By James Anderson Hundreds of fires have sprung to life in Alaska’s forests and grasslands this week, according to Alaskan authorities and confirmed by satellite-based data on Global Forest Watch. Stories in the Washington Post, Mashable, and elsewhere have reported on the blazes, which have followed a record month of hot temperatures and low snowpack in the northern state. Analysis on the GFW platform counts a full 11,211 NASA active fire alerts (generated by the MODIS satellite platform) across the state from June 19-26. Visualizations follow below.

In April, analysis from the University of Maryland and Google found that tree cover loss spiked in the boreal forests of Russia, Canada, and Alaska in 2011-2013, mostly due to forest fires. Although fire is a natural part of the cycles of loss and regrowth in boreal forests, researchers have predicted that climate change will (and may already be) increasing the frequency and intensity of boreal wildfires, perhaps upsetting historical ecosystem and climate patterns. A report by Climate Central found a large increase in Alaskan fires over the last 65 years. A separate report in PNAS found that fires in Alaska’s Yukon Flats are more frequent now than they have been in the past 10,000 years.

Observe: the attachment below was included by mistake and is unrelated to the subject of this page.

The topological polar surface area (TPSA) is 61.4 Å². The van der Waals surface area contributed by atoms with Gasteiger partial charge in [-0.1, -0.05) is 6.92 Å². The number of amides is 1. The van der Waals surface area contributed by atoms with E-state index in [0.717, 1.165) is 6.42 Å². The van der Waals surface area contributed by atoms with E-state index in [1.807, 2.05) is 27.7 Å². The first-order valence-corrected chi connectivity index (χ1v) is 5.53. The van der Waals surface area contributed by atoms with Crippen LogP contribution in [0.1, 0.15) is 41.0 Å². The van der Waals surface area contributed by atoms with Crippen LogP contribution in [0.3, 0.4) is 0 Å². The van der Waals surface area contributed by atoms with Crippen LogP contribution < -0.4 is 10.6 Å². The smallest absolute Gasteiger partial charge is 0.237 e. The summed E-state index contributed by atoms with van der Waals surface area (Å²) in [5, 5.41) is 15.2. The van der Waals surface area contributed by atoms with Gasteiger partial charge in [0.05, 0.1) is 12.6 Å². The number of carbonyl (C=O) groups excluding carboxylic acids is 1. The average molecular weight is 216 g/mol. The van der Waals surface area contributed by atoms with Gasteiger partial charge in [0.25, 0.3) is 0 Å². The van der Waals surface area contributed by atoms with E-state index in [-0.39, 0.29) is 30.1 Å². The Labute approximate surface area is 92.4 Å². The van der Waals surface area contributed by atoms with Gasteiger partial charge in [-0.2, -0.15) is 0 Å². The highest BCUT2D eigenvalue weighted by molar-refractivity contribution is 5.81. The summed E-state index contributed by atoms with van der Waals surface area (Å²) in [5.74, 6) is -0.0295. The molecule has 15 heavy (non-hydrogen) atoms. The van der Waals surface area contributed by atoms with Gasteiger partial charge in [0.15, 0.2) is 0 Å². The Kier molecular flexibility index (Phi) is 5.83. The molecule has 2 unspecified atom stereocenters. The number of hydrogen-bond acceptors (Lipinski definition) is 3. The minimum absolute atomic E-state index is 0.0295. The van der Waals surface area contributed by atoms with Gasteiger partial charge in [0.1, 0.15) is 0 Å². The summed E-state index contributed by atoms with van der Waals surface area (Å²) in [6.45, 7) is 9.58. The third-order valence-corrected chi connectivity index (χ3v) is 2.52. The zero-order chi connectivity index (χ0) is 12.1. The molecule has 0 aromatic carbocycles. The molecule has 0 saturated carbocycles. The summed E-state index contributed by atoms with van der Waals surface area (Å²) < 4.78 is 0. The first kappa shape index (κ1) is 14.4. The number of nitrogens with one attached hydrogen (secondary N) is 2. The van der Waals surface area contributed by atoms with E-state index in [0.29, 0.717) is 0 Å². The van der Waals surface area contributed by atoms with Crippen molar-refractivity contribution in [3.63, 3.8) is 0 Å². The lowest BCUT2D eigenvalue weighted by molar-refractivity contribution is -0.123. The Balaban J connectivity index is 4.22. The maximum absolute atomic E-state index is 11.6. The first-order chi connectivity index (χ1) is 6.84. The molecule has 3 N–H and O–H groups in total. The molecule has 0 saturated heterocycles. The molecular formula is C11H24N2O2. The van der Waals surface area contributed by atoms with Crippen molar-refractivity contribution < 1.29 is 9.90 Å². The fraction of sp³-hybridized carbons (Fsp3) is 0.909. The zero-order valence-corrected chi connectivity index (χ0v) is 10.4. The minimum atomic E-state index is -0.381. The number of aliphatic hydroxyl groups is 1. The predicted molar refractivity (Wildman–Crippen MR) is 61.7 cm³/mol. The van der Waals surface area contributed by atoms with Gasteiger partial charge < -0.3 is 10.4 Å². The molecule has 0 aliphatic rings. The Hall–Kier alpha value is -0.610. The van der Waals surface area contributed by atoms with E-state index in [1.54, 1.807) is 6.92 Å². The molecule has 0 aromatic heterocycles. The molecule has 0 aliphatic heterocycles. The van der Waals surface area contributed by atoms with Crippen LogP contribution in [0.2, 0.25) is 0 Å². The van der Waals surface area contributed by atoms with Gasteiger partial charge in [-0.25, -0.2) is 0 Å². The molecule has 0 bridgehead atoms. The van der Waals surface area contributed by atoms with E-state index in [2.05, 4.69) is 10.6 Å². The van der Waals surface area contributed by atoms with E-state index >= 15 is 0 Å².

BANNER PHOTO: 2012 Noatak Grand Canyon Fire by the National Park Service